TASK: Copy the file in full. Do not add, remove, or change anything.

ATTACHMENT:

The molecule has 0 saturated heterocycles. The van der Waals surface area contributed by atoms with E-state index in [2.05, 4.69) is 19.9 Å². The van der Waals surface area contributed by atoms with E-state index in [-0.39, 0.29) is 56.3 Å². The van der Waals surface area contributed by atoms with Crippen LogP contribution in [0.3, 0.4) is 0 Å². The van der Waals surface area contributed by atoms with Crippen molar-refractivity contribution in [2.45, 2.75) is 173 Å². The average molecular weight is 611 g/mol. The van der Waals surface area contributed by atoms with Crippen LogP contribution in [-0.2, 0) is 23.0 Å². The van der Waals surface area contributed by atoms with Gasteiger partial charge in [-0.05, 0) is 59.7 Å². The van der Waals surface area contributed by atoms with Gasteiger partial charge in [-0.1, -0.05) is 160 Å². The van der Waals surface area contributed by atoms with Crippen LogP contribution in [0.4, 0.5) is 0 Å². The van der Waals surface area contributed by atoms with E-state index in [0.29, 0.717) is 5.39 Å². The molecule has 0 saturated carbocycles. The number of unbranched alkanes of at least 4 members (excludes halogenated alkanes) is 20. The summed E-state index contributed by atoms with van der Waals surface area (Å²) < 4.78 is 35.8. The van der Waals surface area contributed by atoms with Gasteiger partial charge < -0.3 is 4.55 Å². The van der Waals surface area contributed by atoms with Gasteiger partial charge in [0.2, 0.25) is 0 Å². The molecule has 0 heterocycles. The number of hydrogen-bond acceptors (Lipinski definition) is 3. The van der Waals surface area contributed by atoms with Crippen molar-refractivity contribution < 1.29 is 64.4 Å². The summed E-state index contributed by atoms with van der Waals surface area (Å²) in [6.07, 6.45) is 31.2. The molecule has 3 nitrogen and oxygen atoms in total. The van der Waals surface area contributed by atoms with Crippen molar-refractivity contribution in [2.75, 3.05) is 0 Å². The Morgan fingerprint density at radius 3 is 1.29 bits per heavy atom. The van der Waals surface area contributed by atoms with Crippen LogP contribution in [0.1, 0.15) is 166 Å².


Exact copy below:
The molecule has 0 saturated heterocycles. The van der Waals surface area contributed by atoms with E-state index in [2.05, 4.69) is 19.9 Å². The van der Waals surface area contributed by atoms with E-state index in [-0.39, 0.29) is 56.3 Å². The van der Waals surface area contributed by atoms with Crippen LogP contribution in [0.3, 0.4) is 0 Å². The van der Waals surface area contributed by atoms with Crippen molar-refractivity contribution in [2.45, 2.75) is 173 Å². The average molecular weight is 611 g/mol. The van der Waals surface area contributed by atoms with Crippen LogP contribution in [-0.2, 0) is 23.0 Å². The van der Waals surface area contributed by atoms with Gasteiger partial charge in [-0.05, 0) is 59.7 Å². The van der Waals surface area contributed by atoms with Gasteiger partial charge in [-0.1, -0.05) is 160 Å². The van der Waals surface area contributed by atoms with Crippen LogP contribution in [0.4, 0.5) is 0 Å². The van der Waals surface area contributed by atoms with E-state index in [0.29, 0.717) is 5.39 Å². The molecule has 0 saturated carbocycles. The number of unbranched alkanes of at least 4 members (excludes halogenated alkanes) is 20. The summed E-state index contributed by atoms with van der Waals surface area (Å²) < 4.78 is 35.8. The van der Waals surface area contributed by atoms with Gasteiger partial charge < -0.3 is 4.55 Å². The van der Waals surface area contributed by atoms with Gasteiger partial charge in [0.2, 0.25) is 0 Å². The molecule has 0 heterocycles. The number of hydrogen-bond acceptors (Lipinski definition) is 3. The van der Waals surface area contributed by atoms with Crippen molar-refractivity contribution < 1.29 is 64.4 Å². The summed E-state index contributed by atoms with van der Waals surface area (Å²) in [6.07, 6.45) is 31.2. The molecule has 3 nitrogen and oxygen atoms in total. The van der Waals surface area contributed by atoms with Crippen molar-refractivity contribution in [2.75, 3.05) is 0 Å². The Morgan fingerprint density at radius 3 is 1.29 bits per heavy atom. The van der Waals surface area contributed by atoms with Crippen LogP contribution in [0.1, 0.15) is 166 Å².